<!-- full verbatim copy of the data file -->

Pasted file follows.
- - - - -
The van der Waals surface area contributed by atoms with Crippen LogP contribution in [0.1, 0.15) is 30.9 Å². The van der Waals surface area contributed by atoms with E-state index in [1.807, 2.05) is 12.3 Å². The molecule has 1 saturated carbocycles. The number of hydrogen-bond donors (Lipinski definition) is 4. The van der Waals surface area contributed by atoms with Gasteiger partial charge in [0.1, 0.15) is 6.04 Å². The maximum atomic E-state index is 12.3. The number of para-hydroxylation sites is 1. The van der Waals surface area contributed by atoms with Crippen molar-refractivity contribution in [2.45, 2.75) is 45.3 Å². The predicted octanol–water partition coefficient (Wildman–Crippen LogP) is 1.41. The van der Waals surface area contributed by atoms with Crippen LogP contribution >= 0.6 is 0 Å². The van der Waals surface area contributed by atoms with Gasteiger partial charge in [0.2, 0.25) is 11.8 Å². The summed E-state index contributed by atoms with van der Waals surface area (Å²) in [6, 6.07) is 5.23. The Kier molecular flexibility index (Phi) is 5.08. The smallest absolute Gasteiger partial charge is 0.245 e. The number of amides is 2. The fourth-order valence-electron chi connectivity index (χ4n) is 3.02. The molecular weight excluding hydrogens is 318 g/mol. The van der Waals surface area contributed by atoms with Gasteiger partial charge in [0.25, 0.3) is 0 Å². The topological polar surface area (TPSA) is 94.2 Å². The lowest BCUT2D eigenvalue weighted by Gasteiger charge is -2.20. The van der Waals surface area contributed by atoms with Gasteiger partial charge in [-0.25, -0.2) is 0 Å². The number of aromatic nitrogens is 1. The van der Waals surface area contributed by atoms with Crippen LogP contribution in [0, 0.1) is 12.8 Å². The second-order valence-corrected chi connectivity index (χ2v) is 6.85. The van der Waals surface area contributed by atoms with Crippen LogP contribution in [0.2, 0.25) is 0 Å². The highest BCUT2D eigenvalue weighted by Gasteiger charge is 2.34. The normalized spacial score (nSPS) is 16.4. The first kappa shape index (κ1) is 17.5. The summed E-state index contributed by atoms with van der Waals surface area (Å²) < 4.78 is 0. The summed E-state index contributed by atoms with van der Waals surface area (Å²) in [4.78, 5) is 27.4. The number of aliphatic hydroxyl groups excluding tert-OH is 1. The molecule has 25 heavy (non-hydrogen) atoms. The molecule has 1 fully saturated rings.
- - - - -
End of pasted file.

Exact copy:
The van der Waals surface area contributed by atoms with Crippen LogP contribution in [0.1, 0.15) is 30.9 Å². The van der Waals surface area contributed by atoms with E-state index in [1.807, 2.05) is 12.3 Å². The molecule has 1 saturated carbocycles. The number of hydrogen-bond donors (Lipinski definition) is 4. The van der Waals surface area contributed by atoms with Gasteiger partial charge in [0.1, 0.15) is 6.04 Å². The maximum atomic E-state index is 12.3. The number of para-hydroxylation sites is 1. The van der Waals surface area contributed by atoms with Crippen molar-refractivity contribution in [2.45, 2.75) is 45.3 Å². The predicted octanol–water partition coefficient (Wildman–Crippen LogP) is 1.41. The van der Waals surface area contributed by atoms with Crippen LogP contribution >= 0.6 is 0 Å². The van der Waals surface area contributed by atoms with Gasteiger partial charge in [0.2, 0.25) is 11.8 Å². The summed E-state index contributed by atoms with van der Waals surface area (Å²) in [6, 6.07) is 5.23. The Kier molecular flexibility index (Phi) is 5.08. The smallest absolute Gasteiger partial charge is 0.245 e. The number of amides is 2. The fourth-order valence-electron chi connectivity index (χ4n) is 3.02. The molecular weight excluding hydrogens is 318 g/mol. The van der Waals surface area contributed by atoms with Gasteiger partial charge in [0.25, 0.3) is 0 Å². The topological polar surface area (TPSA) is 94.2 Å². The lowest BCUT2D eigenvalue weighted by Gasteiger charge is -2.20. The van der Waals surface area contributed by atoms with Gasteiger partial charge in [-0.25, -0.2) is 0 Å². The number of aromatic nitrogens is 1. The van der Waals surface area contributed by atoms with Crippen LogP contribution in [0, 0.1) is 12.8 Å². The second-order valence-corrected chi connectivity index (χ2v) is 6.85. The van der Waals surface area contributed by atoms with Crippen LogP contribution in [0.2, 0.25) is 0 Å². The highest BCUT2D eigenvalue weighted by Gasteiger charge is 2.34. The normalized spacial score (nSPS) is 16.4. The first kappa shape index (κ1) is 17.5. The summed E-state index contributed by atoms with van der Waals surface area (Å²) < 4.78 is 0. The summed E-state index contributed by atoms with van der Waals surface area (Å²) in [4.78, 5) is 27.4. The number of aliphatic hydroxyl groups excluding tert-OH is 1. The molecule has 25 heavy (non-hydrogen) atoms. The molecule has 1 fully saturated rings.